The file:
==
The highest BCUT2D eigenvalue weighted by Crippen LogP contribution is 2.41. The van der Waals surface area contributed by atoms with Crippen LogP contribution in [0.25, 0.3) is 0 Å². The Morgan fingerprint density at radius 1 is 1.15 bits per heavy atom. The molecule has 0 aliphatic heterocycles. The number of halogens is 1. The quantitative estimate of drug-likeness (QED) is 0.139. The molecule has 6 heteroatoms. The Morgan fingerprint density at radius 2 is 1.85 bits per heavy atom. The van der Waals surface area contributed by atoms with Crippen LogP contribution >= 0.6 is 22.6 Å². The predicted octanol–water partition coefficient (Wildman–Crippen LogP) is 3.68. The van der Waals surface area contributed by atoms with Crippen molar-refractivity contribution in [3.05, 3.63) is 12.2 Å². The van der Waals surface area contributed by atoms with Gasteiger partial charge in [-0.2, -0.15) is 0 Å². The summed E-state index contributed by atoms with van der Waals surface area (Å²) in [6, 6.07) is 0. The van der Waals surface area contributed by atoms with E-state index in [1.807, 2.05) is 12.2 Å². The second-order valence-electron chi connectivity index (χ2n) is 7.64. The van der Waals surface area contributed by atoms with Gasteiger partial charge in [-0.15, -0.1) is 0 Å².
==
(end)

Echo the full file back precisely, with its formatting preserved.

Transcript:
The highest BCUT2D eigenvalue weighted by Crippen LogP contribution is 2.41. The van der Waals surface area contributed by atoms with Crippen LogP contribution in [0.25, 0.3) is 0 Å². The Morgan fingerprint density at radius 1 is 1.15 bits per heavy atom. The molecule has 0 aliphatic heterocycles. The number of halogens is 1. The quantitative estimate of drug-likeness (QED) is 0.139. The molecule has 6 heteroatoms. The Morgan fingerprint density at radius 2 is 1.85 bits per heavy atom. The van der Waals surface area contributed by atoms with Crippen LogP contribution >= 0.6 is 22.6 Å². The predicted octanol–water partition coefficient (Wildman–Crippen LogP) is 3.68. The van der Waals surface area contributed by atoms with Crippen molar-refractivity contribution in [3.05, 3.63) is 12.2 Å². The van der Waals surface area contributed by atoms with Gasteiger partial charge in [-0.2, -0.15) is 0 Å². The summed E-state index contributed by atoms with van der Waals surface area (Å²) in [6, 6.07) is 0. The van der Waals surface area contributed by atoms with E-state index in [1.807, 2.05) is 12.2 Å². The second-order valence-electron chi connectivity index (χ2n) is 7.64. The van der Waals surface area contributed by atoms with Gasteiger partial charge in [-0.15, -0.1) is 0 Å².